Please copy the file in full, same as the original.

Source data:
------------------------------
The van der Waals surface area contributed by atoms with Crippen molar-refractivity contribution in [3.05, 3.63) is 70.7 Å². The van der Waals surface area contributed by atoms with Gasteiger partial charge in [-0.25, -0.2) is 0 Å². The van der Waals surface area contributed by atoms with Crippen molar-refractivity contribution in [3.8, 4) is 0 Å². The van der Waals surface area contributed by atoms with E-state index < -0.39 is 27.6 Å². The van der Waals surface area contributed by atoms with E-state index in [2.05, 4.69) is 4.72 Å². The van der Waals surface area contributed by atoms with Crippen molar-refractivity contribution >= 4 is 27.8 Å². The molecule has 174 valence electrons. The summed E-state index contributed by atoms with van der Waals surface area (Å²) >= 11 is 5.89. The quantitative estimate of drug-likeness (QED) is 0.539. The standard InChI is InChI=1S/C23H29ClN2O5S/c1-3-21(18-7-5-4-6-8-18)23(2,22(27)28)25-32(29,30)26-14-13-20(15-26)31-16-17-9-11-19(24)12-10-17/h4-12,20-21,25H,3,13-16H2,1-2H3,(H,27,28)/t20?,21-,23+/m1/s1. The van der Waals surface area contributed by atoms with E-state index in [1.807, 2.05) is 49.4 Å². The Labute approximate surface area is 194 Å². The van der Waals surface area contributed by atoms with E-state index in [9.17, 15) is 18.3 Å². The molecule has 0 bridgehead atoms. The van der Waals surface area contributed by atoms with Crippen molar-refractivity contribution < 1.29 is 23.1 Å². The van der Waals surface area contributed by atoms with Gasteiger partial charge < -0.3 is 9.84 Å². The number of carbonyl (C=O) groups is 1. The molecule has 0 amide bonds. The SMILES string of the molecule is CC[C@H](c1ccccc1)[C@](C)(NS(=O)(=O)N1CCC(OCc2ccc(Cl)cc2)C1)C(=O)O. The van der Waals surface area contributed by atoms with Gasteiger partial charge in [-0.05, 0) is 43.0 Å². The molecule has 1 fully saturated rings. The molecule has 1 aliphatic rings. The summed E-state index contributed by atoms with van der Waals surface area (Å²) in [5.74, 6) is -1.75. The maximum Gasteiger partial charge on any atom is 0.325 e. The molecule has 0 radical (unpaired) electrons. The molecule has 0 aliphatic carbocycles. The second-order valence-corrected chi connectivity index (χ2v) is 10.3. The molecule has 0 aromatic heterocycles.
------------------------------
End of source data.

The van der Waals surface area contributed by atoms with Crippen molar-refractivity contribution in [3.05, 3.63) is 70.7 Å². The van der Waals surface area contributed by atoms with Gasteiger partial charge in [-0.25, -0.2) is 0 Å². The van der Waals surface area contributed by atoms with Crippen molar-refractivity contribution in [3.8, 4) is 0 Å². The van der Waals surface area contributed by atoms with E-state index < -0.39 is 27.6 Å². The van der Waals surface area contributed by atoms with E-state index in [2.05, 4.69) is 4.72 Å². The van der Waals surface area contributed by atoms with Crippen molar-refractivity contribution >= 4 is 27.8 Å². The molecule has 174 valence electrons. The summed E-state index contributed by atoms with van der Waals surface area (Å²) >= 11 is 5.89. The quantitative estimate of drug-likeness (QED) is 0.539. The standard InChI is InChI=1S/C23H29ClN2O5S/c1-3-21(18-7-5-4-6-8-18)23(2,22(27)28)25-32(29,30)26-14-13-20(15-26)31-16-17-9-11-19(24)12-10-17/h4-12,20-21,25H,3,13-16H2,1-2H3,(H,27,28)/t20?,21-,23+/m1/s1. The van der Waals surface area contributed by atoms with E-state index in [1.807, 2.05) is 49.4 Å². The Labute approximate surface area is 194 Å². The van der Waals surface area contributed by atoms with E-state index in [9.17, 15) is 18.3 Å². The molecule has 0 bridgehead atoms. The van der Waals surface area contributed by atoms with Crippen molar-refractivity contribution < 1.29 is 23.1 Å². The van der Waals surface area contributed by atoms with Gasteiger partial charge < -0.3 is 9.84 Å². The number of carbonyl (C=O) groups is 1. The molecule has 0 amide bonds. The SMILES string of the molecule is CC[C@H](c1ccccc1)[C@](C)(NS(=O)(=O)N1CCC(OCc2ccc(Cl)cc2)C1)C(=O)O. The van der Waals surface area contributed by atoms with Gasteiger partial charge in [-0.05, 0) is 43.0 Å². The molecule has 1 fully saturated rings. The molecule has 1 aliphatic rings. The summed E-state index contributed by atoms with van der Waals surface area (Å²) in [5.74, 6) is -1.75. The maximum Gasteiger partial charge on any atom is 0.325 e. The molecule has 0 radical (unpaired) electrons. The molecule has 0 aliphatic carbocycles. The second-order valence-corrected chi connectivity index (χ2v) is 10.3. The molecule has 0 aromatic heterocycles.